At any rate, all these Nothin’ replies and my usual self-criticism had me feeling some major Mama-guilt about their summer. So I made a list*. Turns out, it wasn’t Nothin’. I had a lot of fun at some of these activities, and I believe the rest of the family did too. Maybe it’s just that the older kids get, the less they know how to do Enthusiastic well. Teenagers are not known for their enthusiasm. Maybe we should have done much less and we’d have gotten over the Bored hump. Maybe many things. My conclusion after some reflection is that we tried to do some fun things, and you win some you lose some. They can choose to believe they had an awesome summer, and they can choose to believe it sucked. Like all things, I can’t control what anybody else thinks.

I will show them this list, though, so in case their teacher asked, they might have something to say. 🙂

*Here, for the record, so you don’t believe what you hear from my kids, is

What We Did This Summer (June – August 2014)

Charter boat fishing off Westport for salmon (SUCCESS!)
Set up, played in, and maintained our 18 ft above-ground pool
Hosted my Aunt Elly and cousin Chris (in his twenties and therefore way cool for all of my kids) visiting from Alaska
Celebrated my Grandpa John’s 90th birthday camping in Corvallis, OR
Returned two weeks later to celebrate his life in memorium
Visited the Flying Heritage Museum three times, including their annual air show and the last flight of the White Knight)
Bought and lit fireworks for the first time
Visited my parents’ home in Port Angeles
Hiked to Marymere Falls
Had Date Night at Diamond Knot Brewery
Attended gymnastics classes
Backpacked up the Elwha River
Camped with family friends at Flowing Lake- canoed, fished, tubed, and attempted waterskiing
Played at Wild Waves
Celebrated Willa’s 4th birthday at Birch Bay Waterpark
Petted animals, ate junk food, rode ponies, and watched the Logger Show at the Evergreen State Fair
Boated with cousins on Lake Sammamish
Celebrated Father’s Day with a ferry ride and drive to Point No Point Lighthouse- fished
Toured Whidbey Island, visiting the Coupeville Arts Festival and toured Fort Casey bunkers and lighthouse
Hosted and attended several bbqs with friends
Hosted a family party for Willa’s 4th birthday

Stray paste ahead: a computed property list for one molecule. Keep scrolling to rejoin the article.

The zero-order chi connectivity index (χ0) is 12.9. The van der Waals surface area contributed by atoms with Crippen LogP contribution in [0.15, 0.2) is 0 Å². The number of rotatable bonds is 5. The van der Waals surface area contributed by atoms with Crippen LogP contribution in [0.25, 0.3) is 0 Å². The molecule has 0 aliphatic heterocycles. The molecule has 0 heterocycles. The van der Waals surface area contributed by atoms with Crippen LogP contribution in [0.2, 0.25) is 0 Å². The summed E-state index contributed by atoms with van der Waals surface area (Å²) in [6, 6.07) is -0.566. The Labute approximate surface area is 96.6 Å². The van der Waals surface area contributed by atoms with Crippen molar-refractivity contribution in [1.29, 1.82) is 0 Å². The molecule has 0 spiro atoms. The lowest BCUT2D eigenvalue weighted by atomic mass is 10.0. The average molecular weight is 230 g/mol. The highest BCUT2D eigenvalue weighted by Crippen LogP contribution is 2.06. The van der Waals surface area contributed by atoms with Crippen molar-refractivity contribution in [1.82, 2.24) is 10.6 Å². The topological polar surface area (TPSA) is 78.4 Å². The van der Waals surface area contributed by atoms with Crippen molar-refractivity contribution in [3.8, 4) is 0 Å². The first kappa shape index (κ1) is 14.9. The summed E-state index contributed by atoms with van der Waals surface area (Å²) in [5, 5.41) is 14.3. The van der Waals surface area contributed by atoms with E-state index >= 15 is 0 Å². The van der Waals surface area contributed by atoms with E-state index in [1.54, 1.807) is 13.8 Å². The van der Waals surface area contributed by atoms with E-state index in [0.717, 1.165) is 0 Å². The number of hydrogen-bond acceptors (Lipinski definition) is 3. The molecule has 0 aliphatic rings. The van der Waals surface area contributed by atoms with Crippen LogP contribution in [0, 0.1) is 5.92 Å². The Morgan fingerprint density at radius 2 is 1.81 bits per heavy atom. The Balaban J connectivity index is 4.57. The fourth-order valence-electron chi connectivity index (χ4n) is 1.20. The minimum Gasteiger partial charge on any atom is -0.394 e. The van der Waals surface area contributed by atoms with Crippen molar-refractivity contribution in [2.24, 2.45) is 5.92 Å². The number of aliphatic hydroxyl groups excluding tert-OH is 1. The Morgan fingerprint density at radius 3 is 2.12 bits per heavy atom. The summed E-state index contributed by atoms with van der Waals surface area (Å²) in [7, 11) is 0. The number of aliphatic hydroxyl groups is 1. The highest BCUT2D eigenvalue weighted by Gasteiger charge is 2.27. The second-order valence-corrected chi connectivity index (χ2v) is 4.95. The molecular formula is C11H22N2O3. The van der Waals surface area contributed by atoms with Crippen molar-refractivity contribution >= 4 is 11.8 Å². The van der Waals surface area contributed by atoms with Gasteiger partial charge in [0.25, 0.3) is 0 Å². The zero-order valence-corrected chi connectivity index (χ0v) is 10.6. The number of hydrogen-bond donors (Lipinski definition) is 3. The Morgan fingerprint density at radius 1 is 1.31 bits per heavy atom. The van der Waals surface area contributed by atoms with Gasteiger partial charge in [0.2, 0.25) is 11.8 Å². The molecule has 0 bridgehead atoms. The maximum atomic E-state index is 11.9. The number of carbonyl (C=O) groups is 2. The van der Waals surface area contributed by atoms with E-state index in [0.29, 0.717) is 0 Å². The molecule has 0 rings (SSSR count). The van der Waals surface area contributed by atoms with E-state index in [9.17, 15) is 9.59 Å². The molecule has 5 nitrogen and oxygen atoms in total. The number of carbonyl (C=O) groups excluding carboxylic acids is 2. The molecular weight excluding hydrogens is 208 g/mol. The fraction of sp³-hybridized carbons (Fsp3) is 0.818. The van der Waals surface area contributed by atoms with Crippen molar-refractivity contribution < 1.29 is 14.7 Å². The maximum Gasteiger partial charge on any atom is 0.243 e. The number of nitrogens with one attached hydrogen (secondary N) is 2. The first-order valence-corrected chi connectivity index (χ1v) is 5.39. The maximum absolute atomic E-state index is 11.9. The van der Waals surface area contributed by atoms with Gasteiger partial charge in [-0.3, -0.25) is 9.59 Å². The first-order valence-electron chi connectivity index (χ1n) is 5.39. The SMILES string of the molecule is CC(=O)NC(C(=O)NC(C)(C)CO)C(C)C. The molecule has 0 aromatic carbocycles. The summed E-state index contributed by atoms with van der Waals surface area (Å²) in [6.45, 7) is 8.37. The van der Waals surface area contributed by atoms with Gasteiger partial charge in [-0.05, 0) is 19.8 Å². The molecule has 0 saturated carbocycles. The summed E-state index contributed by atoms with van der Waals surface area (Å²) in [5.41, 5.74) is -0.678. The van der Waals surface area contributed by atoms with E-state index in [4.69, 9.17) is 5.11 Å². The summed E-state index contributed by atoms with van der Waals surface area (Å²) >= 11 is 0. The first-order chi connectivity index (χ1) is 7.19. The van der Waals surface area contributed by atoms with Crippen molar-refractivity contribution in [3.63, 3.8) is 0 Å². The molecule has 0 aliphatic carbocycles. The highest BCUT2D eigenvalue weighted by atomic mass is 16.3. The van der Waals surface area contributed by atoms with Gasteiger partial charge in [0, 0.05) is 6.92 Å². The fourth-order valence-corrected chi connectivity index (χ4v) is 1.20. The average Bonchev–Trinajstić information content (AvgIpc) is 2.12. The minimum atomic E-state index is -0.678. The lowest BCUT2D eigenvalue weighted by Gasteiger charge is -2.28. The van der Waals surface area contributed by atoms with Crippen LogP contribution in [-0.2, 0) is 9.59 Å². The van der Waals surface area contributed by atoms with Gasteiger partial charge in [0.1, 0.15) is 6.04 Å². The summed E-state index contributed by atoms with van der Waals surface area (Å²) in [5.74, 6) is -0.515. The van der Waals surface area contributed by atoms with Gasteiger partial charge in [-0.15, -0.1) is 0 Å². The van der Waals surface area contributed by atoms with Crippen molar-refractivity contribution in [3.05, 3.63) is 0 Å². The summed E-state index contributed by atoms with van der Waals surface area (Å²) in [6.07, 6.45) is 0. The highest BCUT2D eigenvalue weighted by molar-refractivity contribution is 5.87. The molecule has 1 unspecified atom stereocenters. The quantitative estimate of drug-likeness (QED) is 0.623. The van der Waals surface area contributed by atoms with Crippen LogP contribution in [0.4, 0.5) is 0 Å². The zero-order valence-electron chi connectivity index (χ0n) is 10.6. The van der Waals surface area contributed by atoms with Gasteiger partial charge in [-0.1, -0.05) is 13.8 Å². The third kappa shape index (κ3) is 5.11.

Attended a Glow Birthday Party at Jump Planet
Played at Auntie Laura’s house on Lake Jane twice- kayaked, swam the lake and in her neighborhood pool
Visited the library at least once a week
Swam at Rattlesnake Lake
Loaded and emptied the dishwasher ~130 times
Shopped for, fixed, and consumed ~360 meals and snacks
Dirtied, washed, sorted, and folded ~180 loads of laundry
Read at least one full book geared for adults
Read many many books geared for children
Climbed to the top of Guemes Island with friends
Celebrated Backwards Day
Swam at Lake Washington with cousins at least twice
Caught our first crab
Camped at Blue Mountain with Dad’s co-worker and son
Went to the Fremont Solstice Festival
Played at Edmonds Beach a couple times
Watched the Bothell Fourth of July Parade
Flew to San Diego for a job interview
Swam at McCollum Pool
Spent a couple days watching our road get repaved
Replaced electrical cables in Mark’s truck and got it running again (both boys helped)
Had friends over and played in the pool and Xbox (many times)
Attended eight doctors visits (caught up on all the check-ups and multiple specialist)
Attended three dentist visits (Holy Cavities!)

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8:43 am

August 6, 2014 at 4:27 pm (Family, Parenthood, WJ) ()

Republished in honor of World Breastfeeding Week

A Breastfeeding Story
(with plenty of other trivialities mixed in)

The three older children have just left.  I am rain-drenched from going outside in a T-shirt and yesterday’s flats to help load them and their three carseats and three backpacks and buckle them in.  No, scratch that.  I watched my friend buckle them in her car while I distracted her by asking questions about her weekend.

My bi-weekly gift of three hours alone with four months-old Willa has begun.  First, pick her up and ask her what we should do first. 

Coffee, she says!  I pour a cup of the pot Mark brewed at 5am and set the microwave for 44 seconds.  I am no coffee snob.  What to do while we wait… (because I am so neurotic about efficiency I couldn’t possibly just stand there and talk to Willa- which is how I end up completely scatter-brained and inefficient)… laundry! 

Move clothes into the dryer, taking care not to drop them in the cat’s water dish like I always do.  Put muddy clothes from Saturday’s rainy park outings into soak.  Notice Willa in her bouncy seat is chowing down on her hand.